Easily Confused Words: Amphibious vs. Ambidextrous

Amphibious and Ambidextrous are easily confused words. Don’t believe me? Check out this link.

The spell-check application of most word processing software programs would not catch a slip-up of these two words. Spell-check is looking for words that aren’t in its dictionary, and words that resemble words in its dictionary but are possibly spelled wrong. Spell-check isn’t perfect. It doesn’t know and can’t guess what word you wanted or what word you meant, it can only judge the words on the page. If you used words that are all spelled correctly, it gives you a pass anyway.

Autocorrect suggests words that start with the same letters. It’s suggesting what word you may want to save time, but quite often, its suggestions are pretty off base. They don’t help you out, but they do make you laugh.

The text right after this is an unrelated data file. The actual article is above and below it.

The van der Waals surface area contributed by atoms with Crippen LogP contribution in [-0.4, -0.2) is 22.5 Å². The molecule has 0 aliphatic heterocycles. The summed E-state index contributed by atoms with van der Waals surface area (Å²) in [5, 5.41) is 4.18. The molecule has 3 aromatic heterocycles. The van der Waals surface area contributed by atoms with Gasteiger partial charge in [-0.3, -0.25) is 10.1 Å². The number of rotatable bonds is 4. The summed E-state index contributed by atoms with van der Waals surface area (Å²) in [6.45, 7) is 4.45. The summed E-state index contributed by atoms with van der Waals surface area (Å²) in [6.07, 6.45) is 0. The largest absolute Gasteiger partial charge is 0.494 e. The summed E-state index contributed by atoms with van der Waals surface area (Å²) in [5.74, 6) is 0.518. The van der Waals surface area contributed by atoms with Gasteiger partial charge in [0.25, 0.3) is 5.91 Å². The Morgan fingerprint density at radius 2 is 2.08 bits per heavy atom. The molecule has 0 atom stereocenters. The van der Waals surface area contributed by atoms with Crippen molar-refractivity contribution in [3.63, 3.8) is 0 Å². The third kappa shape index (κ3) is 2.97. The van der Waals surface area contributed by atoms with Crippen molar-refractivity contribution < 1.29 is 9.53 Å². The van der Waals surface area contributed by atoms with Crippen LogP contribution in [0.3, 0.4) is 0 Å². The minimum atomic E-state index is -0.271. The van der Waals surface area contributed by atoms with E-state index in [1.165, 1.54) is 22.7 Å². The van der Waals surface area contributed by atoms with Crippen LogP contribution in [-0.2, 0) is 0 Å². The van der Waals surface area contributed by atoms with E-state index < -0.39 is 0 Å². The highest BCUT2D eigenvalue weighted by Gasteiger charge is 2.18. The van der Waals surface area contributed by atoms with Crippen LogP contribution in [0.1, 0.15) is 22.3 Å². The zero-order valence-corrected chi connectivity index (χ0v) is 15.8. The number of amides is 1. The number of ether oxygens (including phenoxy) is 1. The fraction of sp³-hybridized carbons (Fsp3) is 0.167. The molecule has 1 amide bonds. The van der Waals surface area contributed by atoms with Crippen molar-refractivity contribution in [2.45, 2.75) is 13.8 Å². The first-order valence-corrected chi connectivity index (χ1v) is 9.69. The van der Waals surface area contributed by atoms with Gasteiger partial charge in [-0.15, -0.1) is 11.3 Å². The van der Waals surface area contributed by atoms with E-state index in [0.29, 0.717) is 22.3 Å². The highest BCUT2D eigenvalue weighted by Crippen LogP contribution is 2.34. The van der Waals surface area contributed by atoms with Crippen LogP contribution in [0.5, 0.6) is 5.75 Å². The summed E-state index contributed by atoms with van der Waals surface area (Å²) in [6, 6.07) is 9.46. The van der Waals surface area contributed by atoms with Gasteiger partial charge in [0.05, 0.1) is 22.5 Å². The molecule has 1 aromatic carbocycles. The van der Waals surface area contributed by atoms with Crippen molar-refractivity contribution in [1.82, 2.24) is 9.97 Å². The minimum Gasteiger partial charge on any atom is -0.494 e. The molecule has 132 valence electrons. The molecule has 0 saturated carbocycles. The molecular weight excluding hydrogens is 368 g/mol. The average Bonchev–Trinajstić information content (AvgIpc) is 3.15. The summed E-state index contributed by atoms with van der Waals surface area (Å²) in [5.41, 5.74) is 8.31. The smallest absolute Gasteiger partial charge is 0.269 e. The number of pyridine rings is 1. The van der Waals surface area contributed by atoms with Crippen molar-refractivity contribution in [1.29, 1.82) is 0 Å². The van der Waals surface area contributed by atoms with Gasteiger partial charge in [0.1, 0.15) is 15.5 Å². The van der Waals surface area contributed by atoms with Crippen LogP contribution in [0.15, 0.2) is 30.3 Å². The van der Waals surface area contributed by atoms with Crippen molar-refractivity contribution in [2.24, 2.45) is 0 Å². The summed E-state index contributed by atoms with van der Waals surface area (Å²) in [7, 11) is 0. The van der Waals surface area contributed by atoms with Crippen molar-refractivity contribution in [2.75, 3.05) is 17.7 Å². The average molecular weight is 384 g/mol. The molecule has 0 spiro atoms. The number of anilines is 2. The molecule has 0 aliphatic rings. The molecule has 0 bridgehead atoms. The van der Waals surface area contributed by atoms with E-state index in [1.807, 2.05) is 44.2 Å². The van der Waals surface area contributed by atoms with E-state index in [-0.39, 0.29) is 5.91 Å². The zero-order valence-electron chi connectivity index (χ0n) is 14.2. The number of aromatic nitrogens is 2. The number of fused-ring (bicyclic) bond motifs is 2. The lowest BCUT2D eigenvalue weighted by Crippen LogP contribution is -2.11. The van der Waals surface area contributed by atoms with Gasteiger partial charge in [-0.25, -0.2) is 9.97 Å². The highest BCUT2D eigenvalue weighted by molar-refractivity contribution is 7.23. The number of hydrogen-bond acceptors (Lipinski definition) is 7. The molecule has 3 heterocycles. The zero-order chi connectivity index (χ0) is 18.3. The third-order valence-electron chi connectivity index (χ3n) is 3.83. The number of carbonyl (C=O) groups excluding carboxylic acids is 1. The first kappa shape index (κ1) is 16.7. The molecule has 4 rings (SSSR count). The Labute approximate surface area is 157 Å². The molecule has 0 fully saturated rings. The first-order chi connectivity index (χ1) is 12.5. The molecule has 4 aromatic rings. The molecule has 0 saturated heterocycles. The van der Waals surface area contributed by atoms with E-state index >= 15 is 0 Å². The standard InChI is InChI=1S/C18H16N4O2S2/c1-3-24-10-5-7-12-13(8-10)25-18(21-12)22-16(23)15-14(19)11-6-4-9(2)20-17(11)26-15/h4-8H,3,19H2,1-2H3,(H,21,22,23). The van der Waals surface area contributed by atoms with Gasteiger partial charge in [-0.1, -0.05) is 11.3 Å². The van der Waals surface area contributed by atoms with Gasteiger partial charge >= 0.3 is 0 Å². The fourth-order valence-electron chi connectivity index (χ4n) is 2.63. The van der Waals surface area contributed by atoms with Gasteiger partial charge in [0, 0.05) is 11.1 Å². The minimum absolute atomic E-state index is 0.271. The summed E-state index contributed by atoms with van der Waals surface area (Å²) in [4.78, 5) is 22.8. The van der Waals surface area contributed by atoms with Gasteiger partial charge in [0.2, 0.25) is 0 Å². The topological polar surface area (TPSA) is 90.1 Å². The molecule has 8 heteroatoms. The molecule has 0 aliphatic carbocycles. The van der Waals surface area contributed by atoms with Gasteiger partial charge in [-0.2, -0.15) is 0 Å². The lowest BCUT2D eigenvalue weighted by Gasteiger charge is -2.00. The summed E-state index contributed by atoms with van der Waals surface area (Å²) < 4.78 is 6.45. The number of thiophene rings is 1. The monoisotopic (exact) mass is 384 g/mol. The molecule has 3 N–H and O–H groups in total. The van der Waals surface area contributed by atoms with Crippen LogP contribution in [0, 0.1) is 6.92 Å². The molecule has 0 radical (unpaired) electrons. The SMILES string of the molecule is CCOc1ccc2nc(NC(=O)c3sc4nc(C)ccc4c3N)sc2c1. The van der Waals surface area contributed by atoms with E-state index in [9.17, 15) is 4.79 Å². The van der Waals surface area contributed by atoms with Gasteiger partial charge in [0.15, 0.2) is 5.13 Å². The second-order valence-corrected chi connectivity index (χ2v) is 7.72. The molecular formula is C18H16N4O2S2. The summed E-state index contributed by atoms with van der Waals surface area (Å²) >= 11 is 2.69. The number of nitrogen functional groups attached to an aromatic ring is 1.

Amphibious is an adjective. It describes something that is capable of traveling across land and water. If you’ve ever seen a duck bus, it’s an example of an amphibious vehicle.

Ambidextrous is an adjective. It describes someone who can perform a skill equally well with either hand. For example, handwriting, painting, sculpting, performing surgery, or pitching a baseball.

The following story uses both words correctly:

Amberlynn, an ambidextrous violinist, was ambivalent about performing at a wedding on an amphibious vehicle. Months later, she found strangers were captivated when she mentioned it in passing in between her sets. People are fascinated by the oddest things, she thought.


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